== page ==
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Campaign to Open Historic Registers now

PostPosted: Sat Mar 01, 2014 5:34 pm
by Guy
Anguline Research Archives is running a campaign to open historic registers now.

for further details see our website at
http://anguline.co.uk/ohrn.html

Almost 100 years ago a Royal Commission on Public Records appointed to inquire into and report on the state of the public records and local records of a public nature of England and Wales stated in their report-

“We see no good reason in principle for forbidding searchers to take copies at their own risk. The existing restriction rests merely of financial grounds and we think that it should be removed.”

That being the case why are they still restricted now?
These registers are your heritage.
They are archived for your information
Please help to make it Easier and Cheaper to access them

Thank you.
Cheers
Guy

Re: Campaign to Open Historic Registers now

PostPosted: Tue Mar 11, 2014 1:30 pm
by junkers
It is my understanding that BMDs are not Public Records and therefore not subject to the Public Records Acts and the suggestion that private companies would want to digitise the images and make them available free seems to me not a starter. The General Register Office would soon come to a halt if no fees were received. What family historians have been arguing for are uncertified copies as have been available in Scotland. The current situation is unsustainable but until Government amends the Victorian system nothing can be done, at least Scotland has a vision and is much more helpful to researchers.

Re: Campaign to Open Historic Registers now

PostPosted: Tue Mar 11, 2014 4:36 pm
by AdrianB38
Peter Calver of Lost Cousins secured the cost breakdown under FOI rules and in 2010, "Buying the special paper and printing the certificates costs just 16p per certificate." There is, therefore, no pot of gold by going for uncertified documents.

Re: Campaign to Open Historic Registers now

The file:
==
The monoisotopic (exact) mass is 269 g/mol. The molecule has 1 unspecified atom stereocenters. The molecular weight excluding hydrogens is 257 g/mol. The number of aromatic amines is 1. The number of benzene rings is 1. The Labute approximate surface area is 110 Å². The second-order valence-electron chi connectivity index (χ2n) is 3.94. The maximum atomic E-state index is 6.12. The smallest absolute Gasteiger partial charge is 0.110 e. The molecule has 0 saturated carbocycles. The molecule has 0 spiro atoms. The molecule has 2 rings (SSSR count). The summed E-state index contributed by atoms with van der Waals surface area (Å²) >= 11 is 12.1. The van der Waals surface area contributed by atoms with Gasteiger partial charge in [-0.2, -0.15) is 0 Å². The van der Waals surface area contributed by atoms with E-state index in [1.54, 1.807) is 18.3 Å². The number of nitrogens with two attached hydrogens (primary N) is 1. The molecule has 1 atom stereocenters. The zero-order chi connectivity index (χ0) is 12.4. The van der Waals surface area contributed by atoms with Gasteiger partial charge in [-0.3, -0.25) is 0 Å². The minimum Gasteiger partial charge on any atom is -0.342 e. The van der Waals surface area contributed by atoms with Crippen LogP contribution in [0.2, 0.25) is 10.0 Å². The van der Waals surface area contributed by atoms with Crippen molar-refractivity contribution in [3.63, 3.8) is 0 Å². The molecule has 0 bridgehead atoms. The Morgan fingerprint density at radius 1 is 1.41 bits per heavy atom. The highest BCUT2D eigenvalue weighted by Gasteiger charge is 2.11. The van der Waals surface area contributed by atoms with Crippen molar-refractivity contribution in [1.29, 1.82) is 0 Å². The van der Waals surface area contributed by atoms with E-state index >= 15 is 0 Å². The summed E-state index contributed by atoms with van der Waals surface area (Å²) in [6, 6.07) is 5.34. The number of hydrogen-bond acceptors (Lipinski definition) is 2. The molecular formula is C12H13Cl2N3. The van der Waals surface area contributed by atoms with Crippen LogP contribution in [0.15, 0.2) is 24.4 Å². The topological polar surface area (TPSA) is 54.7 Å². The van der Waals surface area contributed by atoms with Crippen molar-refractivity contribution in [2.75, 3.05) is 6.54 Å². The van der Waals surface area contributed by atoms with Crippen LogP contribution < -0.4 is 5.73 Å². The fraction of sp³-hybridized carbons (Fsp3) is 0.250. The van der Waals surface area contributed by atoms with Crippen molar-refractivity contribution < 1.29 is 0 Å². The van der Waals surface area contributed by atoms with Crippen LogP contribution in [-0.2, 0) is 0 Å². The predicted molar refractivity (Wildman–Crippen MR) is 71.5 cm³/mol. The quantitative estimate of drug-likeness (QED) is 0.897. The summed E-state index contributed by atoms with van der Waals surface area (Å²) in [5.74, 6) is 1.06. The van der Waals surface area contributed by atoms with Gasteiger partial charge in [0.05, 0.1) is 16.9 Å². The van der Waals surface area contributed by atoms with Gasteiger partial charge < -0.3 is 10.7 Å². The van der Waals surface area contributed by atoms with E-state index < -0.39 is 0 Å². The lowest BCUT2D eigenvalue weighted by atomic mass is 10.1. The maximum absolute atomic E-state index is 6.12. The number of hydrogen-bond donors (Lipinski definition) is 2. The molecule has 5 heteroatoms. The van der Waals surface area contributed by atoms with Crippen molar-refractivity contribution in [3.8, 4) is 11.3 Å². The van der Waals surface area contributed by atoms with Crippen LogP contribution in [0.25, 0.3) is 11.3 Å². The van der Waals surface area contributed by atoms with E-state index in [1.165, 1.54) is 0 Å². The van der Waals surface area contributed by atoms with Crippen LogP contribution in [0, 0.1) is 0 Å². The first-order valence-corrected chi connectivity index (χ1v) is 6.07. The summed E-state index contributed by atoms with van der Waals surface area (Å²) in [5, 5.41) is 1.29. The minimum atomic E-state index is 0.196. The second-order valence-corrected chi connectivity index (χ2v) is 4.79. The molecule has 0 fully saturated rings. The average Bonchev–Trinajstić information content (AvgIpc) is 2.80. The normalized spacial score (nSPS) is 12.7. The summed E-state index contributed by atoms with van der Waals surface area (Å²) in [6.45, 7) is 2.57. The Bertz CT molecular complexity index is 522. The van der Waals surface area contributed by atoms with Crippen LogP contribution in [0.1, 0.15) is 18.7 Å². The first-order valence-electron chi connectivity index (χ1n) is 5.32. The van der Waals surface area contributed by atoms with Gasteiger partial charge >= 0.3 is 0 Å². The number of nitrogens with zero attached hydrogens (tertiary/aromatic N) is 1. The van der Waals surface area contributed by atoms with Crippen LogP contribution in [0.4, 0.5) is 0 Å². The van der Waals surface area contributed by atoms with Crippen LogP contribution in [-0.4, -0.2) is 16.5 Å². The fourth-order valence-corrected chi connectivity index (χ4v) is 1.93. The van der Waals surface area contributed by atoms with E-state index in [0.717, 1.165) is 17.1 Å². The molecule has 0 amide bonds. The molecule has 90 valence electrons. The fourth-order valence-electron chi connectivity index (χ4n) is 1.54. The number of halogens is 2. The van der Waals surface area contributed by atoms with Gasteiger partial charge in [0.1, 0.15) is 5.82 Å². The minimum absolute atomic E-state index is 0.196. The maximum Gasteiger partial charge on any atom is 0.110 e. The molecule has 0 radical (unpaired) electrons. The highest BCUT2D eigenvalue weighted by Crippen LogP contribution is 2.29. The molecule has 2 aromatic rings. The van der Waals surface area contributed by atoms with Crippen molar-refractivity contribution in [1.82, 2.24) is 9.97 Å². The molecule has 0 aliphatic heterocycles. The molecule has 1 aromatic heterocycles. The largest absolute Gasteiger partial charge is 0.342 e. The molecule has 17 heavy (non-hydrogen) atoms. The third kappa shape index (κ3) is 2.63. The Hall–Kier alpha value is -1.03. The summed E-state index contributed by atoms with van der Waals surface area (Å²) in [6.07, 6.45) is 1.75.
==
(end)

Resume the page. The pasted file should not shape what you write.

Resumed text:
PostPosted: Tue Mar 11, 2014 6:26 pm
by Guy
You both seem to have missed the point of the campaign, but thank you for your comments.

Yes, it is true Historic Civil BMD registers are not Public Records, but neither are the Military BMD registers (from 1761- 2005) available online on pay to view sites.
The Military BMD registers are supposed to be held by the GRO the same as civilian BMD registers.

The main work of the superintendent registrars and the GRO is concerned with modern registers not historic registers.
The campaign would benefit them in at least two ways.
1. It would release them from the sometimes time consuming task of interpreting the historic registers. Sometime the handwriting is so poor it takes a long time to accurately find and if need be transcribe the entry.

2. Rather than losing money they would be receiving a licence fee for no effort.

If a small charge was made for access to the online digital registers or even by selling digital copies of registers the 7% income the local registrars estimate (estimated in 1987) they would lose from the sale of historic certificates could easily be exceeded.

In addition the public would benefit by being able to access the registers free of charge at the archives or county record offices or by paying a small fee to view an image online.

Cheers
Guy

Re: Campaign to Open Historic Registers now

PostPosted: Tue Mar 11, 2014 10:56 pm
by AdrianB38
No I didn't miss the point of the campaign, I was simply anxious to point out that the uncertified copies angle is a red-herring that would gain nothing.

There is an interesting point to consider - I remember a conversation somewhere, where it was suggested that the Superintendent Registrars of Staffordshire had explored the possibility of sending their historic registers to Staffordshire RO. (I don't say it was legal, I just say they explored it!) Apparently when the RO asked about the physical size of the theoretical acquisitions, they blanched and said, "Thanks but no thanks". (Many Staffs historic registers are now at Newcastle under Lyme's Registrar instead).

Nevertheless, I am in total agreement that historic registers should not be a millstone round the necks of the current Superintendent Registrars. Maybe they have to be digitised then sent down the salt mines at Winsford to join the censuses.

Re: Campaign to Open Historic Registers now

PostPosted: Wed Mar 12, 2014 2:41 am
by junkers